The Tipped Triple-Shock is a descendant of the original Barnes X-Bullet. Like the X-Bullet the Triple-Shock is an all-copper projectile with a small hollow cavity at the front. But, unlike its predecessor, the caliber diameter body of the Tipped Triple-Shock is ringed with grooves to help reduce fouling and improve accuracy. It also has a Delrin—acetal resin—tip to increase ballistic coefficient and promote expansion.
The Tipped Triple-Shock was introduced in 2008, so by bullet standards it’s relatively new and not all hunters have had the opportunity to try them. They generally shoot like a laser, very flat and into itty-bitty groups. The pointed tip helps with the trajectory and it enhances expansion by exposing a larger meplat and cavity for fluids to enter. If there’s a down side to the Tipped Triple-Shock design it's that they are, like all mono-metal copper or gilding metal bullets, addicted to velocity. By that I mean, the faster they hit, the better they work.
Though it varies from bullet to bullet, a Tipped Triple-Shock needs to impact at about 2,000 fps in order to fully expand. Hunters need to be conscious of this when taking shots. I’d loaded some 110-grain Tipped Triple-Shocks for my .30 Remington AR and took it pronghorn hunting. This was a one-hole load at 100 yards, and when presented with a shot at a tad over 400, I didn’t hesitate. The pronghorn went down at the shot but got up and staggered off. The problem was the bullet had slowed to about 1,800 fps by the time it hit the speed goat and expansion was minimal. I had to get closer and shoot him again.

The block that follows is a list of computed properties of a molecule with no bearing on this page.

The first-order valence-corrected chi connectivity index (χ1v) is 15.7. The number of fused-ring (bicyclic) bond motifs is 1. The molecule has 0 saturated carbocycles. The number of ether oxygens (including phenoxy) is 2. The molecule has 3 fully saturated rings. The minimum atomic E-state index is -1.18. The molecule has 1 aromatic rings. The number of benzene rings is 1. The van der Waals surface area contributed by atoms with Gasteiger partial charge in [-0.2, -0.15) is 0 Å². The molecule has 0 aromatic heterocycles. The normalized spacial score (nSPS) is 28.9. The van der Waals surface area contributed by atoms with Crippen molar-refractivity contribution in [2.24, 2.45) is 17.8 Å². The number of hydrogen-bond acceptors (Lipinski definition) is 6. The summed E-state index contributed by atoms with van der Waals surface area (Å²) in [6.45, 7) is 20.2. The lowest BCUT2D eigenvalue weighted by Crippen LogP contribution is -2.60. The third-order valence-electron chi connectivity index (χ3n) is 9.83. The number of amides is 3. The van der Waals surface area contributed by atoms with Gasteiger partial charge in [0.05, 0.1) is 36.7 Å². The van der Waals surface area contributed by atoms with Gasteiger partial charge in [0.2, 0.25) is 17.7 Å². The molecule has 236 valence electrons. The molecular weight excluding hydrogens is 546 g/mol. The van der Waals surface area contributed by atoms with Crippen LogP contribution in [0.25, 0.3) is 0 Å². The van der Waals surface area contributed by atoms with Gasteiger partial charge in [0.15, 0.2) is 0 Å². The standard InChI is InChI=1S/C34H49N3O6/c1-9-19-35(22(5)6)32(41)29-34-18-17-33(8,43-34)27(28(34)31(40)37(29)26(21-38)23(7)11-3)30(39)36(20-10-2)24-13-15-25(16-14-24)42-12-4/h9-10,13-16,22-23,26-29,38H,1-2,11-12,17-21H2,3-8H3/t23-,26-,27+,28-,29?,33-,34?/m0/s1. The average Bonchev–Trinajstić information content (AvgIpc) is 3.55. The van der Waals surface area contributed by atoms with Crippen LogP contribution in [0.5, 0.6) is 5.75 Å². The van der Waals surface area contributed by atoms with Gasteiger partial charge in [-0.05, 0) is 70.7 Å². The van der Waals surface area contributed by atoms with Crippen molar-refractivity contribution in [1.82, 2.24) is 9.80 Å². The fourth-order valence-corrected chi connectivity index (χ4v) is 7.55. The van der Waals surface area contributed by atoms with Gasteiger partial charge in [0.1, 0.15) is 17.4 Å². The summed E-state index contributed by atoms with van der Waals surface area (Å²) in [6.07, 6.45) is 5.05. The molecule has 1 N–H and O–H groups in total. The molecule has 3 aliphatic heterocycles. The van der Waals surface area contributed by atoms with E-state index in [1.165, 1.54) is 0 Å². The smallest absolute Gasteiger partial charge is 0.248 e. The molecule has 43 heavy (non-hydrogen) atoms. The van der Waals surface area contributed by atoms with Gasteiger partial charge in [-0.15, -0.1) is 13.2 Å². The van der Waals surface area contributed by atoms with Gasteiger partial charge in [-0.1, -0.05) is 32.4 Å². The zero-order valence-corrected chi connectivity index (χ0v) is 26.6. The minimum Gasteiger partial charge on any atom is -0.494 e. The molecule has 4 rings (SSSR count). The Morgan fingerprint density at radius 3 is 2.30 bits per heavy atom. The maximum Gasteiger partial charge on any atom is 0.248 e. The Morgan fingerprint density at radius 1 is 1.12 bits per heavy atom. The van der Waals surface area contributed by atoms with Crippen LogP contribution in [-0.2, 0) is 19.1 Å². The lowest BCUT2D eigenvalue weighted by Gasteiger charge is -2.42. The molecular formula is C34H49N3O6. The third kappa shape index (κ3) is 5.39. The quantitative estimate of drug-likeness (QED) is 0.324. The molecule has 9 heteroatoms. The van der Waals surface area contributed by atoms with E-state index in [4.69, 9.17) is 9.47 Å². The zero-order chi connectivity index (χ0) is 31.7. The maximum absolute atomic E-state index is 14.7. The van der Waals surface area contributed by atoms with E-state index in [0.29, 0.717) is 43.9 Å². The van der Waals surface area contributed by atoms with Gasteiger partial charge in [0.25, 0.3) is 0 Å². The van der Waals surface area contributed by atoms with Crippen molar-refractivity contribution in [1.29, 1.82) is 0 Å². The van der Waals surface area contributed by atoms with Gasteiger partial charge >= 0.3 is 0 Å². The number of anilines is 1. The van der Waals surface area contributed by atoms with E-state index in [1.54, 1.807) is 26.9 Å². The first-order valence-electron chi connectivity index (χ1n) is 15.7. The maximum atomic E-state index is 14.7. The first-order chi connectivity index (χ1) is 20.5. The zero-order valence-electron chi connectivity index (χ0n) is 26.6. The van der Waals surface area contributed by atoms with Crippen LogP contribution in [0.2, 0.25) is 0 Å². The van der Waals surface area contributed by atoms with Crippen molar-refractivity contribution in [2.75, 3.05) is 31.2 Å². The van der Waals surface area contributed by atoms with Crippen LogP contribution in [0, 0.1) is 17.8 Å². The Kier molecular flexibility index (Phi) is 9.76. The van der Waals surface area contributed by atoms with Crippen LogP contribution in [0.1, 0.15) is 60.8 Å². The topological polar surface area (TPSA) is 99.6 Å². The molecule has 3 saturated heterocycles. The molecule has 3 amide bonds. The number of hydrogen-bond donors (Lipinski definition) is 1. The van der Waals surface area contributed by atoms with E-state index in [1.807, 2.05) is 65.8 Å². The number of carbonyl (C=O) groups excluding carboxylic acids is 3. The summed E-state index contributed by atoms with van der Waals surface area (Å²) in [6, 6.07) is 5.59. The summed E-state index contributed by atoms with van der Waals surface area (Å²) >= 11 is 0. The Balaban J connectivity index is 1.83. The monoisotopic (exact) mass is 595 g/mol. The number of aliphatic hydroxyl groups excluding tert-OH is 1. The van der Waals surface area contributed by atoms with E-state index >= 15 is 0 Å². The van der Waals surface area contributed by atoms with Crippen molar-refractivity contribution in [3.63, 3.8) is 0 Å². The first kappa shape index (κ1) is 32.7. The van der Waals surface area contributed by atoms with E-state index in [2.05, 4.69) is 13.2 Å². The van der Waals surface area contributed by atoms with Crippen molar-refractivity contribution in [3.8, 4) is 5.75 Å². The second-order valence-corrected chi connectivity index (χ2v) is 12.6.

On the other hand, when these bullets hit with velocity they are pure copper wickedness. I put an 80-grain Tipped Triple-Shock from my .243 Winchester through an antelope at about 240 yards. It impacted at about 2,700 fps and the antelope nose dived into the Wyoming dirt and never moved again. On another occasion, a Tipped Triple-Shock from a .300 Win. Mag. pushed through a warthog end to end. His nose found the Africa dirt in a hurry.
Tipped Triple-Shocks will not dump a lot of energy inside a critter—generally about 50 percent—but because of this they penetrate very deep, even though they usually expand to double diameter. This means they make a wide hole, through and through. You won’t recover a lot of Tipped Triple-Shock bullets but you will recover a lot of game. And, since they are bleeding out both sides, the blood trails are easy to follow.